Dzhokhar Tsarnaev’s defense attorneys and prosecutors held a status conference in Boston on Wednesday, setting a trial date and another status conference date where they will decide the location of the trial.
U.S. District Court Judge George A. O’Toole moderated the conversation between defense attorney Judy Clarke, who has also represented “Unabomber” Ted Kaczynski and Atlanta Olympics bomber Eric Rudolph, and the prosecution team over possibly changing the trial date.
After taking into account the options, the final decision remained Nov. 3 and the next status conference will be on June 18. There will also be liability and litigation proceedings, which dates have not been set for.
Although the prosecution team claimed to be going “above and beyond” in providing the defense with all the materials they requested in order to be prepared for the trial. However, Clarke argued that the defense’s lack of access to 2,000 evidence items at the FBI Headquarters in Quantico, Va., would make a November trial date nearly impossible. She also cited the “sluggishness and resistance” of the prosecutors as a delay to her case.
Despite Clarke’s claims and examples of all the “logistical hurdles” her team was encountering, O’Toole stood firm in his decision. However, O’Toole ordered the prosecution team to provide the defense with all the evidence they were requesting by the end of the week.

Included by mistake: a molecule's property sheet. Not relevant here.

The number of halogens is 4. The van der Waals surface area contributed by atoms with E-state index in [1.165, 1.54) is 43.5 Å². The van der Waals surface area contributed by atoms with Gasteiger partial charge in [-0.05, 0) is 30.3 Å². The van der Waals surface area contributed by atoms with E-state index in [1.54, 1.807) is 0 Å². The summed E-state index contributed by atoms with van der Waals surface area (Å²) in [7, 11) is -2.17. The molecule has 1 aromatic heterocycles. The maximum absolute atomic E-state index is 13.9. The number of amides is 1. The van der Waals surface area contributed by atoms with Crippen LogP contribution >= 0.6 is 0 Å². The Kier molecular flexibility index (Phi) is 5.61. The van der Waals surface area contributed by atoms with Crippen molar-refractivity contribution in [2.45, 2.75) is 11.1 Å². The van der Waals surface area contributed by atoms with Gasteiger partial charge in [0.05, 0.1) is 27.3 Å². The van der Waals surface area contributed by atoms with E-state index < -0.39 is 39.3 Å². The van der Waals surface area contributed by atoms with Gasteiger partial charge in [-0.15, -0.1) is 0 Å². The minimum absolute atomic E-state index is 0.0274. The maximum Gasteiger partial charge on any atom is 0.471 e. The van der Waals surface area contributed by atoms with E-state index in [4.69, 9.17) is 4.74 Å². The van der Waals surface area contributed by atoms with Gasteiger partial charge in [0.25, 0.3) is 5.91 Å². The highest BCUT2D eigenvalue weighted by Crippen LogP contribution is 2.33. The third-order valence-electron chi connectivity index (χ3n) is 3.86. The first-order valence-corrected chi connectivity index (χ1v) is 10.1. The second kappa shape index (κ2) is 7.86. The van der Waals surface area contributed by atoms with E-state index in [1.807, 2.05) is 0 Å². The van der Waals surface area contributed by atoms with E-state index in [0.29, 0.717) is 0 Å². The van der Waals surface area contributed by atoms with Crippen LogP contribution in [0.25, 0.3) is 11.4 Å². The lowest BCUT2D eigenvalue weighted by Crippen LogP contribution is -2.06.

“This is a realistic and fair calendar,” he said. “This will undoubtedly be a lengthy trial, but we must realize that not everything that can be presented needs to be presented … there are interests of justice that can help you make those selections.”
Tsarnaev and his deceased brother Tamerlan Tsarnaev, who died in a shootout with police, are the alleged bombers of the Boston Marathon on April 15. At the marathon, two bombs went off near the finish line on Boylston Street, resulting in three fatalities, Martin Richard, Krystle Campbell and Boston University graduate student Lu Lingzi, as well as over 260 injuries.
Tsarnaev has pleaded not guilty to the more than 30 counts in which he is charged. On Jan. 30, U.S. Attorney General Eric Holder announced Tsarnaev would face the death penalty. Massachusetts eradicated capital punishment in 1984, but Holder cited “the nature of the conduct at issue and the resultant harm” as reasons to reinstate it in this case.
Tsarnaev is being held in a federal prison and did not attend Wednesday’s status conference. If he is found guilty, the two most likely results of the trial are either life in prison without option of parole or the death sentence.
Massachusetts Gov. Deval Patrick released a statement on Jan. 30, said the people of Massachusetts must stick together throughout the long trial period.
“One way or another, based on the evidence, Tsarnaev will die in prison,” he said in the release. “In each milestone of this case — the trial and every other significant step in the justice process — the people hurt by the Marathon bombings and the rest of us so shocked by it will relive that tragedy. The best we can do is remind each other that we are a stronger Commonwealth than ever, and that nothing can break that spirit.”